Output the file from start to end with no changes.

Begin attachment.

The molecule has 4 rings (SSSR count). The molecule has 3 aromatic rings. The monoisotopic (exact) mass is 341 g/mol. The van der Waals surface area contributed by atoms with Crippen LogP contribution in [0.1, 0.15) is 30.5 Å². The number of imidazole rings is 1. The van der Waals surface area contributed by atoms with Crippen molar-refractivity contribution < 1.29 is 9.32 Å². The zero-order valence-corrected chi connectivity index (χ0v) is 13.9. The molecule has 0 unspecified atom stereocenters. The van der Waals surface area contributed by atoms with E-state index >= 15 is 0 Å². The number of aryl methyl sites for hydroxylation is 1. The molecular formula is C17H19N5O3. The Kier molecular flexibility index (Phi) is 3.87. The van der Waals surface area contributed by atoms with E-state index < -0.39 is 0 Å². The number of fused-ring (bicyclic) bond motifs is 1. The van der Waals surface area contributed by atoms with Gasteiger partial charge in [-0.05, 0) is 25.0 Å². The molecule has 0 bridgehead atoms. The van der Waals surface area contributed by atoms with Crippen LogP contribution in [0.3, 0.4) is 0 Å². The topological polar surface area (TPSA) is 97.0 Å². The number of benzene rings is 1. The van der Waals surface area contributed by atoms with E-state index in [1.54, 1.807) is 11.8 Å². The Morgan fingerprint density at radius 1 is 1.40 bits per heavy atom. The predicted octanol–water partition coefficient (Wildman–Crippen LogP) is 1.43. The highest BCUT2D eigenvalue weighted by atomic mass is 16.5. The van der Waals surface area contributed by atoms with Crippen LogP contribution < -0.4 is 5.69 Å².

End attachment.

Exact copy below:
The molecule has 4 rings (SSSR count). The molecule has 3 aromatic rings. The monoisotopic (exact) mass is 341 g/mol. The van der Waals surface area contributed by atoms with Crippen LogP contribution in [0.1, 0.15) is 30.5 Å². The number of imidazole rings is 1. The van der Waals surface area contributed by atoms with Crippen molar-refractivity contribution < 1.29 is 9.32 Å². The zero-order valence-corrected chi connectivity index (χ0v) is 13.9. The molecule has 0 unspecified atom stereocenters. The van der Waals surface area contributed by atoms with E-state index >= 15 is 0 Å². The number of aryl methyl sites for hydroxylation is 1. The molecular formula is C17H19N5O3. The Kier molecular flexibility index (Phi) is 3.87. The van der Waals surface area contributed by atoms with E-state index < -0.39 is 0 Å². The number of fused-ring (bicyclic) bond motifs is 1. The van der Waals surface area contributed by atoms with Gasteiger partial charge in [-0.05, 0) is 25.0 Å². The molecule has 0 bridgehead atoms. The van der Waals surface area contributed by atoms with Crippen LogP contribution in [0.3, 0.4) is 0 Å². The topological polar surface area (TPSA) is 97.0 Å². The number of benzene rings is 1. The van der Waals surface area contributed by atoms with E-state index in [1.54, 1.807) is 11.8 Å². The Morgan fingerprint density at radius 1 is 1.40 bits per heavy atom. The predicted octanol–water partition coefficient (Wildman–Crippen LogP) is 1.43. The highest BCUT2D eigenvalue weighted by atomic mass is 16.5. The van der Waals surface area contributed by atoms with Crippen LogP contribution < -0.4 is 5.69 Å².